A girl with an Armenian flag during a demonstration in Yerevan, Armenia, to support the enclave in Nagorno-Karabakh (Ansa-Zumapress)

Nagorno-Karabakh and the short-sightedness of the West

An Armenian monk, Fr. Elia Khilaghbian speaks of the drama of his people and of peace that is still far off: “We must pray for our conversion and for the conversion of those who kill us”.
Luca Fiore

Fr. Elia Khilaghbian is an Armenian monk. He is seventy years old and between 2000 and 2015 he was abbot on the island of San Lazzaro in Venice. Today he is a missionary in his country, in Yerevan, where he runs the school-seminary and coordinates study aid projects in two villages on the border with Azerbaijan. He says his motto is 'Stay and work where obedience sends you, without nostalgia.' He speaks about the situation in his country with a heavy heart. What is happening in Nagorno-Karabakh, in Armenian Artsakh, the Armenian enclave in Azerbaijani territory, is a deep wound. The oblivion and indifference of the international community is the salt that burns that wound. It is a war that began with the decline of the Soviet Union. Thirty years of fire under the ashes and a new flare-up in 2020. In these days, after months of isolation of the region with the population at the brink of exhaustion, the Azerbaijani offensive has crushed the Armenian forces. Today 120,000 people are fleeing the region for fear of persecution and ethnic cleansing. Fr. Elias has no illusions. He does not see short-term peace on the horizon. But the judgement of faith prevails in him.

What do you think about what is happening in Artsakh?
Unfortunately, history repeats itself. The first time was in the late 300s, when Armenia was divided between the Byzantine Empire and the Persian Empire. Even then, the buffer role that our country could play between the two powers was not understood. Today it is the same. Economic interests prevail and it is not understood that Armenia is the last Christian bulwark in the East. We are a very strong power at the gates of Europe, which I doubt can be considered an ally of the West. Indifference is arming the Caucasus like a time bomb ready to explode.

How do you explain the attitude of the international community?
What Western countries are interested in is gas, oil and wealth. Armenia can give none of this. Azerbaijan can. But it is a short-sighted attitude.

The Baku government now controls the territory of the region and has disarmed the Armenians who resisted. What will happen?
It is naive to believe that the Azeris can turn into guarantors of the safety of the Armenians in Artsakh, after they have bombed them, isolated them, reduced them to starvation. In this situation, there is no one who can guarantee help to those who want to leave the region. These people have the right to live safely and peacefully on the land of their ancestors. But staying now means risking their own lives and those of their families. It is an ethnic disaster, a genocide and a betrayal of a people who have lived on that land for millennia.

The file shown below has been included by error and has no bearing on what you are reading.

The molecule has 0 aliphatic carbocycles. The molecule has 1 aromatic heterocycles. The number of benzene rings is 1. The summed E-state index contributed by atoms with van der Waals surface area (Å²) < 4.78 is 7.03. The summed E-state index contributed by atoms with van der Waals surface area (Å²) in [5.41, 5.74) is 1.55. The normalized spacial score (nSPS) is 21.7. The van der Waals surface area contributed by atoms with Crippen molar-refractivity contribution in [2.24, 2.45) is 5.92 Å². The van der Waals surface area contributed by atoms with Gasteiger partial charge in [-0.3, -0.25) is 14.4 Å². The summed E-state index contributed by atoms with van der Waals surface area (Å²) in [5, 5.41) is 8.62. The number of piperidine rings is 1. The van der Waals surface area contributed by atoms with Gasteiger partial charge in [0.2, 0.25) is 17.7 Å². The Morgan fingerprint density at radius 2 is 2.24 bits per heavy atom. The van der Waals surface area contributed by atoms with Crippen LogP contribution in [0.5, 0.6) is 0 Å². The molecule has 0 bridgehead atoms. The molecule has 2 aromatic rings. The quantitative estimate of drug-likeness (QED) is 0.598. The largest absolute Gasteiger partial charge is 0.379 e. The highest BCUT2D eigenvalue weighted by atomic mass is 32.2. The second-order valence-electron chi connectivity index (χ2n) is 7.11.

Is there no hope?
The proverb says: in muddy waters you can fish well. No one knows what will happen tomorrow. All that remains for us is hope in God. Let us think, let us convert, let us do what the people of Israel did in the difficult times of their history: let us turn back to God. If we have a pure heart, the Lord guarantees that even if we die, we will die before his smile. But I do not believe that the good Lord will stand by with folded arms and watch his children sacrificed on the basis of the logic of prosperity. Eventually God's anger, his justice, but also his mercy will move the waters. And let us hope they will be the waters of peace and not those of the flood. We have forgotten charity, fraternity. We only play with politics. Let us see where short-sighted politics takes us. The Armenian people are a Christian people. We are part of the same body, and if one member suffers, the whole body suffers. We ask to be remembered by what should be our family, the Christian family.

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What do you mean when you say that Armenians must convert?
Our people are similar to the Jewish people; we too have always been persecuted for our faith. And for this we are a people much loved by God and, I am sure, for this he will come to our rescue. Men deceive themselves blinded by power, but it is God who holds the reins of history. It is he who guides it. And he knows how to work miracles. He knows how to convert the wicked and remove their hearts of stone, and replace them with a heart of flesh. So we pray for our conversion and for the conversion of those who kill us, that each one may understand that we are all children of one Father. Today we are in darkness and we ask that we be given light, grace and love so that we may live in such a way that, even if we die, we may be like the seed of wheat that, dying, will bear much fruit.